Let loose the hounds of war,
The whirling swords!
Send them leaping afar,
Red in their thirst for war;
Odin laughs in his car
At the screaming of the swords!
Far let the white-ones fly,
The whirling swords!
Afar off the ravens spy
Death-shadows cloud the sky.
Let the wolves of the Gael die
Neath the screaming swords!
The Shining Ones yonder
High in Valhalla
Shout now, with thunder:
Drive the Gaels under,
Cleave them asunder --
Swords of Valhalla!
("The War-Song of the Vikings", Fiona Macleod)
At his blog,
(link dead, sorry)
Jim Zemlin, the executive director of the Linux Foundation asks us all to calm down about Microsoft suing TomTom. He says:
Right now the Microsoft claim against Tom Tom is a private dispute between those two entities concerning GPS mapping software. We do not feel assumptions should be made about the scope or facts of this case and its inclusion, if any, of Linux-related technology.
He goes on to point out that Microsoft itself assures that this has nothing to
do with Linux.
Let's pretend we buy that. I don't know why anyone with a working brain would ever trust Microsoft, but maybe Jim Zemlin knows something we don't. We'll take them at their word: this case has nothing to do with Linux.
As long as we're engaging in fantasy, let me also note that the economy will be turning around within six months. Yay!
Jim does say that if Microsoft proves to be less than trustworthy (which has
never, ever happened in the past!), the Linux Foundation is ready to meet the threat:
The Linux Foundation is working closely with our partner the Open Invention Network, and our members, and is well prepared for any claims against Linux. We have great confidence in the foundation they have laid. Unfortunately, claims like these are a by-product of our business and legal system today. For now, we are closely watching the situation and will remain ready to mount Linux's defense, should the need arise.
This is the so-called "Nuclear Option". The Open Invention Network supposedly holds a lot of patents that could frustrate and damage Microsoft. If Microsoft attacks Linux, we attack Microsoft. By holding this threat open, we hope to achieve detente.
Where's the carnage?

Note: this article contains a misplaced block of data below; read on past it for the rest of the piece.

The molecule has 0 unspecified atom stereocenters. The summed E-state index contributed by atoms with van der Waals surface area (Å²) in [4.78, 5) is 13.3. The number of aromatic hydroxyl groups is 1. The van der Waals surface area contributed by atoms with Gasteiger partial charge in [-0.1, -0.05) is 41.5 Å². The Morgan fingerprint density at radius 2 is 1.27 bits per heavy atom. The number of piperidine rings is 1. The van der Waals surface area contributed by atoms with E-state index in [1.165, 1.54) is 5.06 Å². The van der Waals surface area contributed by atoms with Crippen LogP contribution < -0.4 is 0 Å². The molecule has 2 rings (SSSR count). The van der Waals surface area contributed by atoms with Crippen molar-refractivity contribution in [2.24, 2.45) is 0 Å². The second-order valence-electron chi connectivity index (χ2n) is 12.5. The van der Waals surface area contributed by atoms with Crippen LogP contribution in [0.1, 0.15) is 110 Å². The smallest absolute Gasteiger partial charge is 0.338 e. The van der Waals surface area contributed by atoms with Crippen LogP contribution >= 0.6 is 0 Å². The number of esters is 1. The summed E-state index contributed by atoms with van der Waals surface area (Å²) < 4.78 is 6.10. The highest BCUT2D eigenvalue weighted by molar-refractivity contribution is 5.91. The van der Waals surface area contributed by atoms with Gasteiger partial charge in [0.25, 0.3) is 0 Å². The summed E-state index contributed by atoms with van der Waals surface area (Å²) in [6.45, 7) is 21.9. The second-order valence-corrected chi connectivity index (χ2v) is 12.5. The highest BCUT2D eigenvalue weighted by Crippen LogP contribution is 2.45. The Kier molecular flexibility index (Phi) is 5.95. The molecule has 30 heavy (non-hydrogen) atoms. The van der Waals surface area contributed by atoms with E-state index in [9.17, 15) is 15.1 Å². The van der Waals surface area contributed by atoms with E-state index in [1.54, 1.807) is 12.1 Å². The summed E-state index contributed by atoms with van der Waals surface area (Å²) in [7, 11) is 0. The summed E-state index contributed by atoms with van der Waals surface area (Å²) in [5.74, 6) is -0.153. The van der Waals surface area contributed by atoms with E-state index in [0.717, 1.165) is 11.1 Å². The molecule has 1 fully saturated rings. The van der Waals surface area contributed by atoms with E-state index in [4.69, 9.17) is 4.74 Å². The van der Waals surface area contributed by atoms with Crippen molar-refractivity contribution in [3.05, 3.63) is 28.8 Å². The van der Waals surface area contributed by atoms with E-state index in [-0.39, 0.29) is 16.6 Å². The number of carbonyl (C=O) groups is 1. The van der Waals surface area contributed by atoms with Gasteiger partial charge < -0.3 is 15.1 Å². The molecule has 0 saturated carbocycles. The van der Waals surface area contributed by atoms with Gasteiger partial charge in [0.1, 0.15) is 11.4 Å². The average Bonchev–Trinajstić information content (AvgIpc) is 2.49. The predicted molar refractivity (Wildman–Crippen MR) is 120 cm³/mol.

Let me just ask a question here. If this really could be equated to a "Nuclear Option", shouldn't there be mutual destruction? If OIN and the Linux Foundation
did mount an all-out patent war against Microsoft, I can only see two possible outcomes: Microsoft destroys Linux or OIN destroys software patents.
If Microsoft really thought it could destroy Linux, they'd have already pushed the Big Red button. Yeah, yeah, they have to worry a little bit about anti-trust, but between Apple and the deals that Novell and RedHat will trip all over themselves to make, they'd be fine. They wouldn't really kill Linux - they'd only kill free, unlicensed, unencumbered Linux. They'd leave the shell safely contained in Novell, RedHat and anyone else willing to pony up for the chance to be a Microsoft vassal. But apparently they don't have the firepower to do that.
Does OIN really have the nukes? I don't know. My gut feeling is that they do not, but for our purposes here let's assume I'm wrong. Let's say OIN really does have patents that will cause the blood to drain from Ballmer's ruddy cheeks. Let's say that a boardroom packed with Microsoft lawyers will sit in stunned silence if that gambit is played, no advice coming from their shark-like jaws. If that is anything close to reality, why wouldn't we do it now?
Why wait? Why let Microsoft continue to harry our flanks, whisper lies into the ears of legislators, steal markets with predatory pricing? Why not strike now, let loose the hounds of hell?
Wouldn't it be good for the entire world if we could nullify a lot of the ridiculous patents that clog innovation and progress? Might not an all out patent war possibly hasten badly needed reforms? Do we really have anything to lose?
I certainly don't know. Maybe OIN's portfolio is actually too weak. Maybe both OIN and Microsoft are rattling wooden swords. Maybe the hounds of hell are just madly yapping Chihuahua's. Maybe it's all total B.S.?
This was settled: Microsoft, TomTom settle patent dispute
If this page was useful to you, please help others find it:
More Articles by Anthony Lawrence
- Find me on Google+
This is a Unix/Linux resource website. It contains technical articles about Unix, Linux and general computing related subjects, opinion, news, help files, how-to's, tutorials and more. We appreciate comments and article submissions.
Jump to Comments
Many of the products and books I review are things I purchased for my own use. Some were given to me specifically for the purpose of reviewing them. I resell or can earn commissions from the sale of some of these items. Links within these pages may be affiliate links that pay me for referring you to them. That's mostly insignificant amounts of money; whenever it is not I have made my relationship plain. I also may own stock in companies mentioned here. If you have any question, please do feel free to contact me.
Specific links that take you to pages that allow you to purchase the item I reviewed are very likely to pay me a commission. Many of the books I review were given to me by the publishers specifically for the purpose of writing a review. These gifts and referral fees do not affect my opinions; I often give bad reviews anyway.
We use Google third-party advertising companies to serve ads when you visit our website. These companies may use information (not including your name, address, email address, or telephone number) about your visits to this and other websites in order to provide advertisements about goods and services of interest to you. If you would like more information about this practice and to know your choices about not having this information used by these companies, click here.